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Fund managers have been running from Puerto Rico debt

As the Puerto Rican debt crisis continues to unfold, mutual fund managers have been busy trimming their sails to reduce exposure to the commonwealth's crisis.

Over the past year, the number of funds with exposure to Puerto Rico has been pared to 29 — out of a pool of 562 municipal bond funds — from as many as 48 in June 2015, according to data from Morningstar and a study by Markov Processes International. Total dollar exposure has been cut as well, from about $9.9 billion last summer to $6.3 billion now.

The exposure issue is central to the debate now over what happens next. Island officials have been negotiating with Washington lawmakers for a bailout package, though that hasn't stopped the first wave of defaults from happening.

Puerto Rico missed a $367 million payment May 2 on its Government Development Bank notes, but municipal bond investors in general remain hopeful that there will be limited contagion.

"The majority of municipal bond mutual funds don't show exposure to Puerto Rico debt," Sean Ryan, a senior MPI research analyst, said in an interview. "It isn't really a systemic issue, which is one thing that investors should always be worried about. In this case, only a few are exposed versus the entire category."

The retreat from Puerto Rican debt positions has been strong:

The next important deadline is July 1, with an $800 million general obligation payment due as part of $2 billion in debt service payments ahead. In total, the default on GO debt could end up as a record $13 billion without any legislative help.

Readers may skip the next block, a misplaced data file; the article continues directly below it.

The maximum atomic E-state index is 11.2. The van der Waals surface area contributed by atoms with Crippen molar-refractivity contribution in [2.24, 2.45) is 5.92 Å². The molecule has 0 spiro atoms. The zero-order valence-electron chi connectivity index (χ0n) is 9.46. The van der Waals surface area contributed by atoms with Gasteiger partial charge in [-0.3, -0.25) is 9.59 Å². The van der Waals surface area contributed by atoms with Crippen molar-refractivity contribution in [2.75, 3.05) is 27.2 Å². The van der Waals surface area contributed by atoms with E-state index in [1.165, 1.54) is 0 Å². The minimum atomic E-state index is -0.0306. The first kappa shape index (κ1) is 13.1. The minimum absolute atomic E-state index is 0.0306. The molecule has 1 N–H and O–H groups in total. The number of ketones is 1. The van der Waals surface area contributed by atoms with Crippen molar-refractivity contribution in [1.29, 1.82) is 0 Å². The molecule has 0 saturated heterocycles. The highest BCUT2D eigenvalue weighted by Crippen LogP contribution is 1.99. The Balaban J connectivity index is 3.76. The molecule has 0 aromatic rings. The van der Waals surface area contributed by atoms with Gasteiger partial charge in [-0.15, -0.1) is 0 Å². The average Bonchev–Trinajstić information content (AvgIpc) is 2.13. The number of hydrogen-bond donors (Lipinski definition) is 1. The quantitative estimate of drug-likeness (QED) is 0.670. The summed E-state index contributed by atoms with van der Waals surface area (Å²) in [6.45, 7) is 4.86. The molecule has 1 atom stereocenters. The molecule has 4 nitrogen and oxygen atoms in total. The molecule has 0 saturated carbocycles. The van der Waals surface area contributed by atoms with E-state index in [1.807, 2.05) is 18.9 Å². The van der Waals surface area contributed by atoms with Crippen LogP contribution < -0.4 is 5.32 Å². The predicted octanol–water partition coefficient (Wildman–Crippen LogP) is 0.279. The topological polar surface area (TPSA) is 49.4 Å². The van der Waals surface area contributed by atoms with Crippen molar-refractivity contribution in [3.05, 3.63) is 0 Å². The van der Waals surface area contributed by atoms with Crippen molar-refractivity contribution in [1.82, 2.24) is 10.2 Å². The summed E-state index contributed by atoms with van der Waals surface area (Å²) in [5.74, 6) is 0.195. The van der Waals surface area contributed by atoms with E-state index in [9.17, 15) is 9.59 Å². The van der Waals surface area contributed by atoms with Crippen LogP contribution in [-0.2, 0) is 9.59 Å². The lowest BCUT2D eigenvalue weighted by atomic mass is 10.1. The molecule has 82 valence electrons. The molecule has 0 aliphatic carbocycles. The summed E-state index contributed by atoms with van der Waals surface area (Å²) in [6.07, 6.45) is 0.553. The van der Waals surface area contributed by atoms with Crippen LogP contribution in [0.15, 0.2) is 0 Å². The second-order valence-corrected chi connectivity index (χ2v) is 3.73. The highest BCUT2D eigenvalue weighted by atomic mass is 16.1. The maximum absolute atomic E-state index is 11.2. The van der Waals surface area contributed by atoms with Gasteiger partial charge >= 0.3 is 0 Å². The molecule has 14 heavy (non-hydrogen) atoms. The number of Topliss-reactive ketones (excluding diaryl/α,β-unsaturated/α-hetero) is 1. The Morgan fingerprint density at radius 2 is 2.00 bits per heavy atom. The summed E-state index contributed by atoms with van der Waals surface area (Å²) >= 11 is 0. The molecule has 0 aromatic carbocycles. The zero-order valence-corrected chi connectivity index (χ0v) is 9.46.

Though the commonwealth is poised to continue to default, the broader muni market remains unshaken.

The S&P municipal bond index was last up up 2.7 percent year to date. Even the Puerto Rico muni index is down just 0.5 percent in 2016, though it has fallen 5 percent over the past 12 months.

"The missed GDB payment represents the largest default by Puerto Rico to date, underscoring the need for federal legislation to provide some level of stability to an increasingly unstable situation," money manager BlackRock said in a report for clients.

For investors, the key is to know how their own funds are positioned.

MPI pointed out that there remain a handful of funds out of the 29 that have significant exposure, with a couple in excess of 40 percent. The biggest fund families with exposure are Franklin Templeton and Oppenheimer.

"We always advocate for investors to be fully aware of what their funds are doing and to understand the risks that their mangers are taking and how their portfolio risks are in general," Ryan said.

Correction: The July 1 payment is $800 million. An incorrect amount appeared in an earlier version.